Princeton (2 vols., 2017) h/b 1280pp £148.95 (ISBN 9780691163475)
Look up The Atlas of Ancient Rome (452 colour illustrations, 67 halftones, 13 line illustrations, 9 tables. 97 colour maps) on the publisher’s website, and you’ll find a quotation from the present reviewer’s review of the original (2012) Italian edition: ‘Magnificent . . . an impressive monument of historical outreach’ (T.P. Wiseman, Journal of Roman Studies). As always with publishers’ blurbs, caueat lector! I did indeed call it ‘magnificent’, ‘a marvel of book design’, ‘produced to a very high standard and superbly illustrated’, with plans and diagrams ‘presenting a vast amount of information with remarkable clarity’, in short ‘an object lesson in how to present very complex material intelligibly’. And all that is no less true of the English translation; it is an extraordinary project, and C. and P.C. deserve congratulation for bringing it about.
I also pointed out in my review that much of the material so effectively processed depends on C.’s dogmatic belief that ‘the legend of Rome’—his evasive description of the many mutually inconsistent narratives of the city’s origin—actually preserves historical information about the eighth, seventh and sixth centuries BC. Despite the many additions to the bibliography, of works published since 2012, the reader is still given no indication that C.’s views are, to put it mildly, controversial.
The immediate context of that quotation in the blurb may offer an example. At ill. 3 (after p. 144) there is a reconstruction of ‘the house of Tarquin’, a site excavated by C.’s team in the late 1990s. Just visible inside the door is what looks like a rocking-horse left in the hallway. This is what Pliny (Nat. Hist. 34.29) describes as ‘the equestrian statue of Valeria, daughter of Publicola the consul [in the first year of the republic], which stood opposite the temple of Jupiter Stator in the forecourt of [Tarquinius] Superbus’ house’. C., for his own reasons, wants it to be a statue of Fortuna Equestris, an unattested deity, in a uestibulum that is not a forecourt—the actual meaning of the word—but a mere passage. The complexities of his argument were picked apart in chapter 16 of my book Unwritten Rome (2008), which will not be found in the bibliography of either the 2012 or the 2017 versions of the Atlas. In my review, I merely noted that ‘we are offered a reconstruction for which the supposed evidence has already been refuted. But perhaps that degree of tendentiousness is a small price to pay for such an impressive monument of historical outreach.’ Hence the phrase in the blurb.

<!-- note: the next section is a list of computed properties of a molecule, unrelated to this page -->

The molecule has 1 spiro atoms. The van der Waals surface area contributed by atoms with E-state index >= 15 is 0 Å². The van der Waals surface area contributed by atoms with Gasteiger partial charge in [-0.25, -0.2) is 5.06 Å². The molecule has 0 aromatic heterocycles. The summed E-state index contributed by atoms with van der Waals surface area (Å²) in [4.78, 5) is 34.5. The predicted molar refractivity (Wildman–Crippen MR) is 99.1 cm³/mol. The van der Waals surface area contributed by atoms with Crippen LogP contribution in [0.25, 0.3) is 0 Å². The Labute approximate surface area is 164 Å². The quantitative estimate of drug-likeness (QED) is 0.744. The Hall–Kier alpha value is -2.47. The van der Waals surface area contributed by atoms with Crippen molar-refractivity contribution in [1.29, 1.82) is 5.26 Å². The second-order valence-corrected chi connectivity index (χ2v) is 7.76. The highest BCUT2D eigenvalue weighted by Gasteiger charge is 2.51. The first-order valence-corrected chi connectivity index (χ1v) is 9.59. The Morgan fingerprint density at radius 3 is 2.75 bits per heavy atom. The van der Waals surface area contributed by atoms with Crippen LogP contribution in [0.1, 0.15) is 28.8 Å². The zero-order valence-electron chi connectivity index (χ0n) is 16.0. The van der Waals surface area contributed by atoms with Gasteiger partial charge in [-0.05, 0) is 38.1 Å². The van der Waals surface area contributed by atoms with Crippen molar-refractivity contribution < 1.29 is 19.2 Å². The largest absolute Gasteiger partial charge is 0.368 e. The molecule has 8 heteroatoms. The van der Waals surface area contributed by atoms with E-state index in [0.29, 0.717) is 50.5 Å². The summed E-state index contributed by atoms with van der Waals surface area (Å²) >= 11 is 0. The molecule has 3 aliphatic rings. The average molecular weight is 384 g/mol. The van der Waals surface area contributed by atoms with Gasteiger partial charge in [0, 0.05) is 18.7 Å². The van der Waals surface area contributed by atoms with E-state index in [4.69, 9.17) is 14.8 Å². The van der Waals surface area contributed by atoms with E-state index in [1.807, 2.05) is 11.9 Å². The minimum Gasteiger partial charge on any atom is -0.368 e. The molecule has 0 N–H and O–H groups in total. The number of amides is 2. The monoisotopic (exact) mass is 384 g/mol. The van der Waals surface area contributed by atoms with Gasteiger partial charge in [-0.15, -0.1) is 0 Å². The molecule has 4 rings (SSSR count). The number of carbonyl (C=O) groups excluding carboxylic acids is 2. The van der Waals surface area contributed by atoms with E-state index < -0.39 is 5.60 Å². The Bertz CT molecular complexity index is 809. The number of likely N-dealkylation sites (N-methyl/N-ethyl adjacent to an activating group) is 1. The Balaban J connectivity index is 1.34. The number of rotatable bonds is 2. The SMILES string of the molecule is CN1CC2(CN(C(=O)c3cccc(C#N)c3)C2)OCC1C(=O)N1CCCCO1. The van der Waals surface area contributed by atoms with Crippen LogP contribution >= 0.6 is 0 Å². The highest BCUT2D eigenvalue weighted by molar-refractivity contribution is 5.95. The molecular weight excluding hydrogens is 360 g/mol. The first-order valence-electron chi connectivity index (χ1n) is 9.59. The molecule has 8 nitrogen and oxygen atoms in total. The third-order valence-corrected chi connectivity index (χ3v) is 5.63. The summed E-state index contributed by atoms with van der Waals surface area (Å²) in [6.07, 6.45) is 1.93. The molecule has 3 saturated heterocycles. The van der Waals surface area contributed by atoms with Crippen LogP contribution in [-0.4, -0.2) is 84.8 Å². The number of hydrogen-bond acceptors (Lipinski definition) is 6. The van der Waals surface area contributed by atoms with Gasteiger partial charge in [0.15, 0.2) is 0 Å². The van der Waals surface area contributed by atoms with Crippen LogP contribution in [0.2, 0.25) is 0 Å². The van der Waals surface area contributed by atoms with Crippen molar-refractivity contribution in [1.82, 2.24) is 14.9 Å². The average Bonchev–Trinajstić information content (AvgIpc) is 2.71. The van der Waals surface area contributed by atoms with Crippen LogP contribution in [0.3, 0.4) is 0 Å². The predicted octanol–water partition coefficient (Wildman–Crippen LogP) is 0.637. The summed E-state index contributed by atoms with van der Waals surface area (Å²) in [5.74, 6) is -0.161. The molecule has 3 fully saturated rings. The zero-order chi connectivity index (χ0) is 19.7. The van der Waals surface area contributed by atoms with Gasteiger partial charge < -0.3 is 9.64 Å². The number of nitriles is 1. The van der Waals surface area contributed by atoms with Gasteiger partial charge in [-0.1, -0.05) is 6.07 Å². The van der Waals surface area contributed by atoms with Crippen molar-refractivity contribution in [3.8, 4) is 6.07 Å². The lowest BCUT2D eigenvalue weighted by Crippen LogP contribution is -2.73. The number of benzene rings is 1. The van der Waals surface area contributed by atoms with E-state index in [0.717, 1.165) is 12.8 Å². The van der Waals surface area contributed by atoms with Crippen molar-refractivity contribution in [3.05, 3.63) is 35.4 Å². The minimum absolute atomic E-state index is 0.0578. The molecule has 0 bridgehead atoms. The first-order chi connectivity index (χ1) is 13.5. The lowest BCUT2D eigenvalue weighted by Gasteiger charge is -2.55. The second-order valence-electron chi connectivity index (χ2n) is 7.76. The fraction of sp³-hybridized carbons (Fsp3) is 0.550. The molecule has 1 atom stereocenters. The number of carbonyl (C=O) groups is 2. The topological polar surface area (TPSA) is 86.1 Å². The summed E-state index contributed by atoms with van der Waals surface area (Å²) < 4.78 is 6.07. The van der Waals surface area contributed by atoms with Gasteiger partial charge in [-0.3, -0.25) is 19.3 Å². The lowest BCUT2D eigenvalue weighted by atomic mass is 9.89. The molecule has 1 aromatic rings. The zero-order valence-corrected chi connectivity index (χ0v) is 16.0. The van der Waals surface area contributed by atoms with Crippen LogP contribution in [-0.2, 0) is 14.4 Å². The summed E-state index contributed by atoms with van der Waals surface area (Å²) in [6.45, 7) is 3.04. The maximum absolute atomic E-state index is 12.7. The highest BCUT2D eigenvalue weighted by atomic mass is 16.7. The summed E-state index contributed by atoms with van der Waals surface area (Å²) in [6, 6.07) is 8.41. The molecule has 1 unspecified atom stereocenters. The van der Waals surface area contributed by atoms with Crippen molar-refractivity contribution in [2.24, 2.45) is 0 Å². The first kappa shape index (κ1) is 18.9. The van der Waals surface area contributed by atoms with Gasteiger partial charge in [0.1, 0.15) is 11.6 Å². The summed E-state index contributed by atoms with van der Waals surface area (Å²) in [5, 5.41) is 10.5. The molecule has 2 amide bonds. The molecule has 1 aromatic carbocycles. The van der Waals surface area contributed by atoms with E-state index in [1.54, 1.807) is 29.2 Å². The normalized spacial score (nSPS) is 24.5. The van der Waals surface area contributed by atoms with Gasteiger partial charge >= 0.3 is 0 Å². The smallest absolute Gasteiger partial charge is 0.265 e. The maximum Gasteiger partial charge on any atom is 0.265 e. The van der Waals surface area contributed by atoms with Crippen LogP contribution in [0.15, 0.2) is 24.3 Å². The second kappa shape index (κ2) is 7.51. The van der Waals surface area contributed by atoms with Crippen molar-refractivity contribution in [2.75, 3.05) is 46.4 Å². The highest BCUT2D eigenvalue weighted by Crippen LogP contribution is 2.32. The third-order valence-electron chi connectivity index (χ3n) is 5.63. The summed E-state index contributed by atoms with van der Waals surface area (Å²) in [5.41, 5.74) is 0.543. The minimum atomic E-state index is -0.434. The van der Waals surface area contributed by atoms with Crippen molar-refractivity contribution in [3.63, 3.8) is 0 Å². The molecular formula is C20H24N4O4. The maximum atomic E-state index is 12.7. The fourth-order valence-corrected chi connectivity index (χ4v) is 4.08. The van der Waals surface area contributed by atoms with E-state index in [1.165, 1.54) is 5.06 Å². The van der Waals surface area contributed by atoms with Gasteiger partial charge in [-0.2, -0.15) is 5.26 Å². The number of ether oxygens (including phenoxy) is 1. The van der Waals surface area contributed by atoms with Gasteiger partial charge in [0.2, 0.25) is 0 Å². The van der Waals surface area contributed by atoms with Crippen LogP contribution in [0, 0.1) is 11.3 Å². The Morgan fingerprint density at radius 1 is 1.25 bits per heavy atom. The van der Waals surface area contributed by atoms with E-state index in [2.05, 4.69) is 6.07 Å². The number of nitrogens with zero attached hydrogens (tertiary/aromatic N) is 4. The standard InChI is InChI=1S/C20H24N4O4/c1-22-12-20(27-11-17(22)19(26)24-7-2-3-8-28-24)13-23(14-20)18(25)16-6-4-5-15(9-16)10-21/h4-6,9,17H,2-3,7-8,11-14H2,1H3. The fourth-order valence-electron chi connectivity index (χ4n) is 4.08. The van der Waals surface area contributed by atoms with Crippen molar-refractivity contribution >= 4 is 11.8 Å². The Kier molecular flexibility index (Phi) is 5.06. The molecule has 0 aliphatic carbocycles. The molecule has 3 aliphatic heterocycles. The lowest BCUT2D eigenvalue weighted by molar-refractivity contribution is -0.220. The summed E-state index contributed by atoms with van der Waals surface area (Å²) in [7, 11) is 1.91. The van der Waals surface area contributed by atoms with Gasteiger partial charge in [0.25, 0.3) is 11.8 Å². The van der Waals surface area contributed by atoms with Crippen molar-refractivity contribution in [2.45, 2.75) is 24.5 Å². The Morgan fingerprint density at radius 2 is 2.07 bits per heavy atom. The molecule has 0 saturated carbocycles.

Anything in the Atlas that deals with archaic Rome should be treated as, at best, optimistic conjecture. The same applies to the whole treatment of the pre-Neronian Palatine, and in particular to the C. version of the house of Augustus and the adjacent temple and porticos of Apollo. Readers who have the stamina for it may like to consult two review articles in the Journal of Roman Archaeology: 22 (2009) 527-45, on Carandini and D. Bruno, ‘La casa di Augusto’, and 25 (2012) 656-72, on Carandini, Bruno and F. Fraioli, ‘Le case del potere in antica Roma’. In reaction to the first of these, C. announced that such empirical criticism ‘has no reason to exist’; his reaction to the second was simply to omit it from the Atlas’s enormous bibliography.
So there’s a Janus-faced judgement for you! The Atlas of Ancient Rome is profoundly flawed, but (yes) magnificent. Is it worth the big outlay? Certainly it is, if you think of it not as an unreliable work of reference but as what the subtitle calls it, ‘Biography and Portraits of the City’. C. and P.C. love their city, and have produced a wonderfully-illustrated monument to its first thousand years of history. Just don’t believe all the details.